At the Tipping Point: State Courts and the Balance of Power

On November 10th, the City Bar hosted its 59th Annual Benjamin N. Cardozo Lecture, featuring Chief Justice of the Massachusetts Supreme Judicial Court Margaret H. Marshall. Her speech, At the Tipping Point: State Courts and the Balance of Power, described the pressures facing modern state courts, which are increasingly caught at the epicenter of cultural phenomena, from foreclosure and bankruptcy to family issues. Before closing, Chief Justice Marshall called for action within the profession and out to increase funding and access to justice within state courts.

Stressing the importance of state courts in balancing the application of U.S. law, Justice Marshall warned, “State courts are vital to our national scheme of limited public power. They are where an overwhelming majority of people go to obtain justice. Yet in many ways state courts are becoming our nation’s most fragile public institutions. The vulnerability of today’s state courts imperils the principal of judicial independence, and casts a shadow over the future of democracy.”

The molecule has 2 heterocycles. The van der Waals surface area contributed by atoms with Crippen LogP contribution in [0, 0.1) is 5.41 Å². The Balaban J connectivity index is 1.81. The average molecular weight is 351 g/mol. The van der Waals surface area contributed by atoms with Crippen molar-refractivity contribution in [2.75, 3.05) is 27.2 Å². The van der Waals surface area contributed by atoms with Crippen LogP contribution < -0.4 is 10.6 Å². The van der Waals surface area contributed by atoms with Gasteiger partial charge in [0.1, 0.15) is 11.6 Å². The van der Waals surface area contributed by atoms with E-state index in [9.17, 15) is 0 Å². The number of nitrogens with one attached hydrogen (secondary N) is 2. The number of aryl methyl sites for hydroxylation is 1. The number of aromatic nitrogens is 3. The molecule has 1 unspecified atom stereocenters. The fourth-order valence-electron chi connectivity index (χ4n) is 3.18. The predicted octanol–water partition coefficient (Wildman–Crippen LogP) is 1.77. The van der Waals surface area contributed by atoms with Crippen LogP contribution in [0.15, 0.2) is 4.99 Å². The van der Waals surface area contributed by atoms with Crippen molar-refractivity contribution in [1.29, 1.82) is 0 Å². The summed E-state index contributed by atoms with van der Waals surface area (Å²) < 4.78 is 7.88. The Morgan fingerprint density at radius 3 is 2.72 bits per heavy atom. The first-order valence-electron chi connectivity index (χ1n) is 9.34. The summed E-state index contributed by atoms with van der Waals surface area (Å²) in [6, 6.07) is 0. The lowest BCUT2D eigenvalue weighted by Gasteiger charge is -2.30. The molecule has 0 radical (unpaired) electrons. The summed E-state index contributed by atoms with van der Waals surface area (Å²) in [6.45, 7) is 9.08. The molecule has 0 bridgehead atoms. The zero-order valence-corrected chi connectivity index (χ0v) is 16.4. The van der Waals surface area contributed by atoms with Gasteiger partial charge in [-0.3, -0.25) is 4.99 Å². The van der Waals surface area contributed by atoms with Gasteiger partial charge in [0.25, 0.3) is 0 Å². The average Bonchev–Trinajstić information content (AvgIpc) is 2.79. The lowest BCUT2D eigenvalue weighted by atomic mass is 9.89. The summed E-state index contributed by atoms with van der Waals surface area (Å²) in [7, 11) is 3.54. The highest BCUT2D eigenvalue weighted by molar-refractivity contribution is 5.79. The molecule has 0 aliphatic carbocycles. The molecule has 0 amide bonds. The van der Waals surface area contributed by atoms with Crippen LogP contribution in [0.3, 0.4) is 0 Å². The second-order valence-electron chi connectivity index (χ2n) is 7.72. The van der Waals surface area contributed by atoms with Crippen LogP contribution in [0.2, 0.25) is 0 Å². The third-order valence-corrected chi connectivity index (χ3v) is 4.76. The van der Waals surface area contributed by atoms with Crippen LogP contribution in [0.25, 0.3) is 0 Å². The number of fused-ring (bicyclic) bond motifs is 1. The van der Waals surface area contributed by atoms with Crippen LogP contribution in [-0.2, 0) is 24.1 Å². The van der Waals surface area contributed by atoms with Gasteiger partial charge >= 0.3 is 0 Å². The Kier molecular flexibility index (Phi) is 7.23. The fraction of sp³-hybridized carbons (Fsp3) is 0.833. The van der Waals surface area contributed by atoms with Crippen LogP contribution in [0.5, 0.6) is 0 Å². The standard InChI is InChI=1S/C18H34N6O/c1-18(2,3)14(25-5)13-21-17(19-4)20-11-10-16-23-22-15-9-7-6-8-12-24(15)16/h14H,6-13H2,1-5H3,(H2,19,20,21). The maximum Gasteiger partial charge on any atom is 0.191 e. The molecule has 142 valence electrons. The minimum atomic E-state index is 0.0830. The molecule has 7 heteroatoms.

Justice Marshall cited figures describing the strain: In 2007, there were 384,330 cases filed in federal district and appellate courts, not including bankruptcies. This compares to 47.3 million cases filed in state courts, not including traffic offenses. “By some estimates, state courts account for over 97% of all litigation in the United States, including 99% of all criminal cases,” Justice Marshall said.

You can read Justice Marshall’s full speech here.

In November, The New York Times published an editorial inspired by Judge Marshall’s speech, “State Courts at the Tipping Point” (New York Times, 11/24/09), echoing her call for support of state courts, stating, “[A]t some point, slashing state court financing jeopardizes something beyond basic fairness, public safety and even the rule of law. It weakens democracy itself.”

The Cardozo Lecture series was initiated in 1941 to honor U.S. Supreme Court Justice Cardozo’s love for the law, passion for justice, and sympathy for humanity. Past speakers have included former US Supreme Court Chief Justices Earl Warren and William H. Rehnquist, along with many other notable members of the legal profession.

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